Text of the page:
May 26, 1891 – Patent will lead to Crayola Crayons
Petroleum products like carbon-black and paraffin will lead to Crayola crayons in 1903.
Edwin Binney and C. Harold Smith receive an patent for an “Apparatus for the Manufacture of Carbon Black.”
Their 1891 refining process produces a fine, soot-like substance intensely black – a better pigment than any other in use at the time.
The booming Pennsylvania oil industry supplies the feedstock for the Easton-based Binney & Smith Company’s carbon black – which wins a quality award at the 1900 Paris Exposition.
Binney & Smith mixes carbon black with oilfield paraffin to introduce a black crayon marker. It is promoted as being able to “stay on all” and accordingly named “Staonal,” which is still sold.
Today known as Crayola, Binney & Smith will produce its first box of eight crayons in 1903 – red, orange, yellow, green, blue, violet, brown…and black. Read Carbon Black and Oilfield Crayons.
May 26, 1934 – Diesel-Electric Power sets Train Speed Record
During its “dawn to dusk” record-breaking run, the Zephyr burned only $16.72 worth of diesel fuel.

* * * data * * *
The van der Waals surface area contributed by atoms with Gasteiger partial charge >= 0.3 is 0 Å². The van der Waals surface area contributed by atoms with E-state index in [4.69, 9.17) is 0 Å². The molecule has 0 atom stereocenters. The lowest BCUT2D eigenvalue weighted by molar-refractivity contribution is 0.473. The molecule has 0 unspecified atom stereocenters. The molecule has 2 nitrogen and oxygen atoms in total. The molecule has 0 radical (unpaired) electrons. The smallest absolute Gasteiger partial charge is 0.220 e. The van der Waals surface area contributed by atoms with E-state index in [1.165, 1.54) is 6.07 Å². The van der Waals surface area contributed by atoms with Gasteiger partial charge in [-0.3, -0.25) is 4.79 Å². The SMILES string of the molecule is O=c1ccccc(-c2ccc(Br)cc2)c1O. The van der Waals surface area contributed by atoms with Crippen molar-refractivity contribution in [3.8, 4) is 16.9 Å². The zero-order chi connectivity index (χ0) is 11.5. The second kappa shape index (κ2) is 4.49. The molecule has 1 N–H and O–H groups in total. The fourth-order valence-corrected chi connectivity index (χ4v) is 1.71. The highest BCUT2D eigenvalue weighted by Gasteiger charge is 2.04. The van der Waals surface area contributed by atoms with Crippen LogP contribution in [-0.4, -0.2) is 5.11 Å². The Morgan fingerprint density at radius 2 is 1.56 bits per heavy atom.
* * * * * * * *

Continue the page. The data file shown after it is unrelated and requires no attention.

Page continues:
A new diesel-electric “streamliner,” the Burlington Zephyr, pulls into Chicago’s Century of Progress exhibition after a nonstop 13 hour “dawn to dusk” run from Denver – cutting traditional steam locomotive time by half.
Powered by one eight-cylinder diesel engine, the passenger train has traveled 1,015 miles. On its record-breaking run, Zephyr burns just $16.72 worth of diesel fuel. The same distance for a coal-burning train would cost $255.
It has been just 60 years since steam locomotives and the transcontinental railroad have linked America’s coasts. Read more in Adding Wings to the Iron Horse.
May 27, 1933 – Giant Green Sinclair Dinosaur debuts in Chicago
Refurbished for the road, Sinclair’s iconic 70-foot “Dino” traveled more 10,000 miles through 25 states and 38 major cities after the 1964-1965 New York World’s Fair.
“Dino” will become an icon of successful marketing. It again draws crowds at the 1936 Texas Centennial and the 1939 New York World’s Fair.
The Sinclair Oil Corporation trademark Brontosaurus (now known as Apatosaurus) debuts at Chicago’s Century of Progress International Exposition in 1933.
This giant, soon known as “Dino,” and his prehistoric dinosaur companions are favorites with thousands of world’s fair visitors.
Sinclair’s exhibit draws crowds again at the 1936 Texas Centennial Exposition and the 1939 New York World’s Fair as Dino becomes a marketing icon.
Refurbished, the 70-foot-long fiberglass green giant and his eight companions – including a 45-foot Tyrannosaurus Rex - will return for another New York World’s Fair in 1964-1965.